Seven ways to stay out of trouble on Norfolk's beaches this summer
- Credit: Archant
Summer 2021 is in full swing, but with more people holidaying in the UK this year and the recent spell of hot weather, coastguards in Norfolk are on full alert.
Across the UK 26 people have drowned since mid-July after getting in trouble in lakes, beaches, rivers and quarries, reinforcing the message that water can be fatal.
Last month a man drowned at Bawsey Pits near King's Lynn and with more fatalities last year, the EDP and its sister papers have launched the Play It Safe, Be Water Aware campaign to ensure visitors to Norfolk's waters stay safe.
Jen Hill, senior coastal operations manager for HM Coastguard in the Norfolk area said: "Our message for this summer is clear. We realise it's been a difficult 18 months for people due to Covid and that people want to come to beaches to relax and we are 100% behind that.
"But we want people to understand that they can't take risks and they need to minimise the chance of getting into danger.
"Sadly there are always a few cases each year when this happens, but we want to spread the message that people just need to be sensible, take notice of warnings and enjoy themselves.
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"Our job is so varied, we can be dealing with people on sea walls, people with injuries, lilos out at sea, children who have lost their parents, parents who have lost their children and swimmers in difficulty.
"When the weather isn't so good we are still prepared to be busy as we can get all sorts of call outs. Fewer people on the beaches probably means fewer children getting lost as it's colder and less fun to be on the beach, but we still operate and still get calls out."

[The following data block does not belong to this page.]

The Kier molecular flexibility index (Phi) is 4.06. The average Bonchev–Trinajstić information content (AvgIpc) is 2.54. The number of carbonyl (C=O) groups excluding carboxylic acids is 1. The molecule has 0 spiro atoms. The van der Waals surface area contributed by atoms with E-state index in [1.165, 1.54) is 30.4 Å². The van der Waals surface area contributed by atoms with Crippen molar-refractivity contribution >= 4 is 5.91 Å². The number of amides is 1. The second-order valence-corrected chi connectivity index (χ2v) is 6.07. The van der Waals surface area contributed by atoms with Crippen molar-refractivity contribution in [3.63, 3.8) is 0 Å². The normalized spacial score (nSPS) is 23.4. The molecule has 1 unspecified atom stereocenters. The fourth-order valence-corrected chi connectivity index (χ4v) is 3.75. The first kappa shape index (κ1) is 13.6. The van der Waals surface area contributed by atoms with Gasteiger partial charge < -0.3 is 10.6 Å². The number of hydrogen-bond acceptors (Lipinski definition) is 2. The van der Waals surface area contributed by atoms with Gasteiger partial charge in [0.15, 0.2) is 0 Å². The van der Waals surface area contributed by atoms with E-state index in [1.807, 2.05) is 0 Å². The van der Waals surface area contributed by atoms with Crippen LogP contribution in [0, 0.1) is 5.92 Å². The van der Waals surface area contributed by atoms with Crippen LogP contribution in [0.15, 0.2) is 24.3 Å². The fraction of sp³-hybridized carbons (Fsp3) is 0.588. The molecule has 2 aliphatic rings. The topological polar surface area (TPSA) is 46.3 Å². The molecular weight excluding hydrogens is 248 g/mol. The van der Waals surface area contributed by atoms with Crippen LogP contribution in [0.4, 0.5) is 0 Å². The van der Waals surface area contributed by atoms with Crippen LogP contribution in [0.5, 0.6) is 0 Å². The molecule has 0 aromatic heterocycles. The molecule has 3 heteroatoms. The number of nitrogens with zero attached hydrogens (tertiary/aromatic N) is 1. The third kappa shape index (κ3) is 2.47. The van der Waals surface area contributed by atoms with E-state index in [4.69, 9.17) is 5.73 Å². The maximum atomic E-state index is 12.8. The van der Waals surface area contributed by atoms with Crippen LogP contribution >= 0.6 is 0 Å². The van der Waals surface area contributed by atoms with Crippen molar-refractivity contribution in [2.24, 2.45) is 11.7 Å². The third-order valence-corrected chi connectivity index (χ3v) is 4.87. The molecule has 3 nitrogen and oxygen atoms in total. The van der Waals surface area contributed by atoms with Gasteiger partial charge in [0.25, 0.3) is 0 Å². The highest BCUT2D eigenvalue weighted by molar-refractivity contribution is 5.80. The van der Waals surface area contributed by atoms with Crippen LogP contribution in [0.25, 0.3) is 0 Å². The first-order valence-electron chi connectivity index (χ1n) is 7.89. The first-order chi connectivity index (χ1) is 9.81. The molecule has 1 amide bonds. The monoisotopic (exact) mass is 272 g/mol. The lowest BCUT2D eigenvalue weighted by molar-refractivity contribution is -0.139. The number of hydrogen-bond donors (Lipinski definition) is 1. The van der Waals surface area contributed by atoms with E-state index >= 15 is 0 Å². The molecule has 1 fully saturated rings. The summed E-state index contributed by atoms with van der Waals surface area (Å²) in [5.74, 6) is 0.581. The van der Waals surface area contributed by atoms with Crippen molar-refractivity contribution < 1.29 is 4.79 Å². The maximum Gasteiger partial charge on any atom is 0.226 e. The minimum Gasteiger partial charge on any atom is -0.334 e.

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Jen, 37, originally trained as a science teacher but a love of sailing, including time spent working in the Mediterranean eventually led to her senior coastguard role. Now she is one of six operation managers in East Anglia patrolling an area that stretches from Hunstanton down to Tilbury in Essex.
"People need to respect the sea, to be aware of it and to learn from experience," she said.
"My most important message is that if anyone sees anyone in trouble or if they are in trouble themselves, please don't hesitate and call 999 and ask for the coastguard.
"We don't mind getting called out if it's in good faith, even if it turns out we are not needed. It's really better to be safe than sorry, so please call us."
With information that is useful to holidaymakers in this region, day-trippers and locals, Jen offers advice in seven key areas that can help you enjoy your summer visit in safety.
"Please only swim on beaches that are for holiday makers. We have a number of lifeguarded beaches and they are the ones to swim at. Don't swim off other beaches.
"Please swim between the flags on our beaches and if you do get in trouble, the message is, don't panic. We have a 'Float to Live' campaign which encourages people not to panic but instead to lie on their back, try and relax and float. If you start to panic and splash you won't be doing yourself any favours.
"I'd also say to people who get caught in a rip tide to swim parallel to the shore rather than against the current.
"Even an Olympic swimmer would find it hard to swim against a rip tide. We don't get many in this part of the world, but if you are caught in one, swim away from it, keeping parallel to the shore before moving in towards the shore when you are out of it.
"There's a growing community of coastal swimmers who are very competent and very good at checking tides, some are less confident than others, but there are all sorts of flotation aids which they can use which we'd advise too."